barnacleAn image from my childhood comes to mind: The barnacles on the boats in the Marina where my friend and I used to play on sunny San Francisco days. We humans often act like barnacles, attaching ourselves to all manner of things.

We may do this in our relationships. Clinging is corrosive and can destroy natural loving bonds and connections. Think about how you react when someone clings to you. It feels more like a drain, an imposition or a demand that you are unable to fulfill, doesn’t it? The person who is clinging doesn’t realize that they are having the opposite effect of what they are trying so hard to achieve. They can’t see that what they are offering is not love or friendship at all. Love is like a dance of the interplay of energy. How does a barnacle dance? Not very well!

I think you get the idea. Where else in our lives might we be clinging rather than dancing?

We cling to our ideas of who we are. With barnacle-like persistence we fasten ourselves to an identity made up of all kinds of things to varying degrees: political affiliation, personal style, religious belief, culture, profession, physical characteristics, personality traits, possessions, family, ancestry, relationship roles, experiences, preferences, etc. These amalgams of how we see ourselves can get locked in early in life, long before we have the wisdom, experience, judgment, or understanding to question the veracity of these views. But it’s never too late to pause in a moment of mindfulness and question our barnacle grip.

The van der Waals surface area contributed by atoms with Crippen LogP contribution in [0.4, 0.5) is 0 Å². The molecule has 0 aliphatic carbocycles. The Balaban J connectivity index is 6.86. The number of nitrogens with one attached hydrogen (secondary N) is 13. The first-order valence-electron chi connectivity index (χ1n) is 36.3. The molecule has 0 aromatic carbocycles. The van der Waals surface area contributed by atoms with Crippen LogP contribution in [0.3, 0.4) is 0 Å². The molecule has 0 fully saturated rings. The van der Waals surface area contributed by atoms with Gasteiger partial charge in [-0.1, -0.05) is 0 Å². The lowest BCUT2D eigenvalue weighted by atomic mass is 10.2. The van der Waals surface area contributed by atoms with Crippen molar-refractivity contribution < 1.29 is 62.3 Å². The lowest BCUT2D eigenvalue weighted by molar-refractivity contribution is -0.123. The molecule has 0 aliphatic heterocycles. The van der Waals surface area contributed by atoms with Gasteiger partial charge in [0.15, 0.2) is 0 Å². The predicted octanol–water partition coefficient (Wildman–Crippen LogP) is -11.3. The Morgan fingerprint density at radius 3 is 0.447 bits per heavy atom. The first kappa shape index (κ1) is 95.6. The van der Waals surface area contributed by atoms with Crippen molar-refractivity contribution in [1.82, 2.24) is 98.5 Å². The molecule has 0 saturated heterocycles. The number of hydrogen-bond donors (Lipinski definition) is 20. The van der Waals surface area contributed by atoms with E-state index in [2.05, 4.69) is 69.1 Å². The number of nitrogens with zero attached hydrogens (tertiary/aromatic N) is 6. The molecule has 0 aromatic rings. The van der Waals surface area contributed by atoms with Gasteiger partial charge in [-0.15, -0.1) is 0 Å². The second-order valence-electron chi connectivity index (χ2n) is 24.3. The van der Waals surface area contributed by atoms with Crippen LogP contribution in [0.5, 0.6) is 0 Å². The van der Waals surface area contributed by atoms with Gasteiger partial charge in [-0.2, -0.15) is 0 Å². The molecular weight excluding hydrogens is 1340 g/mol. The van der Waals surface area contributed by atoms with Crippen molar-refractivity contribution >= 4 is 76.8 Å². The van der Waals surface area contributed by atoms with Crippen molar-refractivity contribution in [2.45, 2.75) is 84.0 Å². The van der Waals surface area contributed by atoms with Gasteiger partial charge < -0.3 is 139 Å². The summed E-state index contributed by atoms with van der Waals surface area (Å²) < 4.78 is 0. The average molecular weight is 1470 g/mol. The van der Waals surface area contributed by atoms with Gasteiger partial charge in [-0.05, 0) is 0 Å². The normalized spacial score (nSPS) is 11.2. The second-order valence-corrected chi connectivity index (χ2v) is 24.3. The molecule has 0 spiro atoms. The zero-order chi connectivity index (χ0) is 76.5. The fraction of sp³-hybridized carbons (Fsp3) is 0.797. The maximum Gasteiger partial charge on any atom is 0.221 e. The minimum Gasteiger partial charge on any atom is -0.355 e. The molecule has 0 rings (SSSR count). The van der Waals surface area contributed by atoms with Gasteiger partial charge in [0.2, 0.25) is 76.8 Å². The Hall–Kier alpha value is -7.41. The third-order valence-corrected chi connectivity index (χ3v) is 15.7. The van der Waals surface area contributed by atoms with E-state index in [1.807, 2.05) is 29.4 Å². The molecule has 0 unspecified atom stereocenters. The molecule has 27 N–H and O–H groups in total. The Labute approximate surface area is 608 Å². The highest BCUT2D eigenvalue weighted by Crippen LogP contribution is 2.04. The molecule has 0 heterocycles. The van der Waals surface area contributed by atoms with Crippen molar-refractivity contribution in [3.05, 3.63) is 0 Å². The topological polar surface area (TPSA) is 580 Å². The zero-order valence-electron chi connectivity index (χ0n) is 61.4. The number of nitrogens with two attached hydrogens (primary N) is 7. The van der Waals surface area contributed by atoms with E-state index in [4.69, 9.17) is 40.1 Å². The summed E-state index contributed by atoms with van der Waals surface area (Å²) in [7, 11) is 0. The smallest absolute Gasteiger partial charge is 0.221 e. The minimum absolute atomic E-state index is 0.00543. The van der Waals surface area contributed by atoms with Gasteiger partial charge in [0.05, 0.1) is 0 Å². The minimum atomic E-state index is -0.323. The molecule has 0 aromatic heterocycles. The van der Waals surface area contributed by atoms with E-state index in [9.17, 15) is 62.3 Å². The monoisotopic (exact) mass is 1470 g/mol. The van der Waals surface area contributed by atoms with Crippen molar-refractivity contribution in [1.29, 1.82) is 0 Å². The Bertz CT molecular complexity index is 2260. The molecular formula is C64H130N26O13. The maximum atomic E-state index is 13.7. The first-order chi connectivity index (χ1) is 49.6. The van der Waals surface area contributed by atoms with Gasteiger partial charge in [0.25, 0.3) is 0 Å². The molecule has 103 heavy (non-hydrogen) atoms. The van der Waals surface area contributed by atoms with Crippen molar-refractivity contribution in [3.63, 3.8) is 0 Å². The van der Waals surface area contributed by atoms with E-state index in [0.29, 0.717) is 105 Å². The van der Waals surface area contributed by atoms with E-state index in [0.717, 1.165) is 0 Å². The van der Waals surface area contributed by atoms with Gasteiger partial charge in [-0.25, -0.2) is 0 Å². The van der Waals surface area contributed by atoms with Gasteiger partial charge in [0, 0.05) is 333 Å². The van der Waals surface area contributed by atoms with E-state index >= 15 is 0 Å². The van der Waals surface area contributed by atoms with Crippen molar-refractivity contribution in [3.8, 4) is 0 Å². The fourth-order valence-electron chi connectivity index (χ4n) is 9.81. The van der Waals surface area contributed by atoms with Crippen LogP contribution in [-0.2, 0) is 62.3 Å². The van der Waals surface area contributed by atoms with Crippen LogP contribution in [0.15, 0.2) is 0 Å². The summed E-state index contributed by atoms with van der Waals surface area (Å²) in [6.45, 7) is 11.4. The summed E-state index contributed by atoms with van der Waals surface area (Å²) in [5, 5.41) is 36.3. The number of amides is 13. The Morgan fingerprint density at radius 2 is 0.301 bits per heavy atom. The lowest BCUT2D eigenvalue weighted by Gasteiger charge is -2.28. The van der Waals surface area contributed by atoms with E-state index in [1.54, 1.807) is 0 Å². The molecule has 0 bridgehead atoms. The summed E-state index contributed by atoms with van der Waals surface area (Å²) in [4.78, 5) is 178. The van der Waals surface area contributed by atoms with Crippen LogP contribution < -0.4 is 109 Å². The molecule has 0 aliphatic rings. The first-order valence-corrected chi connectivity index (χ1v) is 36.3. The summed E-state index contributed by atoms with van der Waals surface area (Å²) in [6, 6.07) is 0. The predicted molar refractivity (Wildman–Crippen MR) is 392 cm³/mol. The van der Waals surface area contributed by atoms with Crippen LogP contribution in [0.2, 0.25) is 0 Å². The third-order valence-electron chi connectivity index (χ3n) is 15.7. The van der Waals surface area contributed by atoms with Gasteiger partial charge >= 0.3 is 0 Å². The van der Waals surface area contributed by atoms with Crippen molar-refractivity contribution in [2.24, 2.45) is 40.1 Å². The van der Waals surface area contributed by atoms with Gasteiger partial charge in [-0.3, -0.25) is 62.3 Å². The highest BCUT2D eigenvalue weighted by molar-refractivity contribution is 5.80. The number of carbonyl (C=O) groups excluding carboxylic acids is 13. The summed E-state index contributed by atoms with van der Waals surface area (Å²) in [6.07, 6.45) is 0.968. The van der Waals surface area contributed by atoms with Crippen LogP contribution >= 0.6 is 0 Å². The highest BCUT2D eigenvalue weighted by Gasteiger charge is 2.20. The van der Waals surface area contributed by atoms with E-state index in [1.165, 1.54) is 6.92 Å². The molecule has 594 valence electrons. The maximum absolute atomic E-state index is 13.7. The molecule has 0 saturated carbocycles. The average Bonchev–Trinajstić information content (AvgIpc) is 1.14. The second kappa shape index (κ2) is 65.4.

The film critic Mick LaSalle was asked by a reader about his favorite films and actors. Mick replied “…I think self-definition through the announcement of favorites can sometimes shut the door on discovery.” Then he went on to list his favorites. But in that acknowledgement he kept the door open to discovery, didn’t he? And that’s what we all want to do, even while enjoying what we know and love.

In class we discussed how whole generations brand themselves by set ideas of fashion, music, hairstyles, vehicles, etc. Recently I heard the term ‘perennials’ to describe people of any generation who are less interested in age-based divisions and are fully engaged in life, ever new and unfolding. I liked that. I might even get a little attached to it!

So here we are, attached to these ideas about this self we hold ourselves to be. We may promote or berate this self, but we rarely question that it is exactly who we are. If we are not totally thrilled with this self, we want a makeover. We find the most offensive aspect or the one that is most readily changeable — weight, for example — and we focus all our distress, unhappiness and dissatisfaction on the idea that if only we lost some pounds, then we’d be happy. Or perhaps it’s wrinkles that worry us, and we invest in fancy creams, facials or surgery. Or maybe it’s fame or wealth that we believe will finally make us okay. Whatever it is, there is no end to the wanting. Achieving the perfect weight, flawless skin, rave reviews or mountains of money — none of it is ever quite enough. It doesn’t deliver on promised results. If we can check off a goal reached, we just reset the goal. It still leaves us in a state of ‘if only’.

Of course, there’s practical wisdom in maintaining a healthy weight, in taking care of our bodies and creating financial stability. But we are talking about the craving for perfection, the striving for some ideal that will right all the wrongs in our life. We expend a lot of energy chasing those ‘if only’ goals without seeing that none of them address the core challenge we face.

The core challenge is that barnacle behavior, the way we cling to the erroneous idea of self: that we are separate and must create the most appealing or impressive identity in order to navigate life’s dangerous waters.